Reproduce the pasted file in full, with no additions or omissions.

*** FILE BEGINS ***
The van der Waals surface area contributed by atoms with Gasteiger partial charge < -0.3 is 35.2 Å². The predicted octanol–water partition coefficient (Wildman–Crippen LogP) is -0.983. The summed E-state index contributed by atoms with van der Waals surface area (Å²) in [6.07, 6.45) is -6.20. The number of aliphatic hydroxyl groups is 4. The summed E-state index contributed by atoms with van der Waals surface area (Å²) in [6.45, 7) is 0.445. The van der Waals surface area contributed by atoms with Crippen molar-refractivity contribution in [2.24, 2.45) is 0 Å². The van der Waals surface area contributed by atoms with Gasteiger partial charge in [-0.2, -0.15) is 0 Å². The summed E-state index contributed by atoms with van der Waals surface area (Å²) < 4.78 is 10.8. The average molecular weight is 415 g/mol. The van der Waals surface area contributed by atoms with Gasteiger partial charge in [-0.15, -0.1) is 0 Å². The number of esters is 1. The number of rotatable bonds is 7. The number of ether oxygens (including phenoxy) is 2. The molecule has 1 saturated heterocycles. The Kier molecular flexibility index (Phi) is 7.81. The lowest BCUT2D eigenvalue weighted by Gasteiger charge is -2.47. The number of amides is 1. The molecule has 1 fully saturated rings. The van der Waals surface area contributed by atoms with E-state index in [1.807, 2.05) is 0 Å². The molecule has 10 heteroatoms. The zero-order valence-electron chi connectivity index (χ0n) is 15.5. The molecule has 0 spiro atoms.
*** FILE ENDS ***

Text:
The van der Waals surface area contributed by atoms with Gasteiger partial charge < -0.3 is 35.2 Å². The predicted octanol–water partition coefficient (Wildman–Crippen LogP) is -0.983. The summed E-state index contributed by atoms with van der Waals surface area (Å²) in [6.07, 6.45) is -6.20. The number of aliphatic hydroxyl groups is 4. The summed E-state index contributed by atoms with van der Waals surface area (Å²) in [6.45, 7) is 0.445. The van der Waals surface area contributed by atoms with Crippen molar-refractivity contribution in [2.24, 2.45) is 0 Å². The van der Waals surface area contributed by atoms with Gasteiger partial charge in [-0.2, -0.15) is 0 Å². The summed E-state index contributed by atoms with van der Waals surface area (Å²) < 4.78 is 10.8. The average molecular weight is 415 g/mol. The van der Waals surface area contributed by atoms with Gasteiger partial charge in [-0.15, -0.1) is 0 Å². The number of esters is 1. The number of rotatable bonds is 7. The number of ether oxygens (including phenoxy) is 2. The molecule has 1 saturated heterocycles. The Kier molecular flexibility index (Phi) is 7.81. The lowest BCUT2D eigenvalue weighted by Gasteiger charge is -2.47. The number of amides is 1. The molecule has 1 fully saturated rings. The van der Waals surface area contributed by atoms with E-state index in [1.807, 2.05) is 0 Å². The molecule has 10 heteroatoms. The zero-order valence-electron chi connectivity index (χ0n) is 15.5. The molecule has 0 spiro atoms.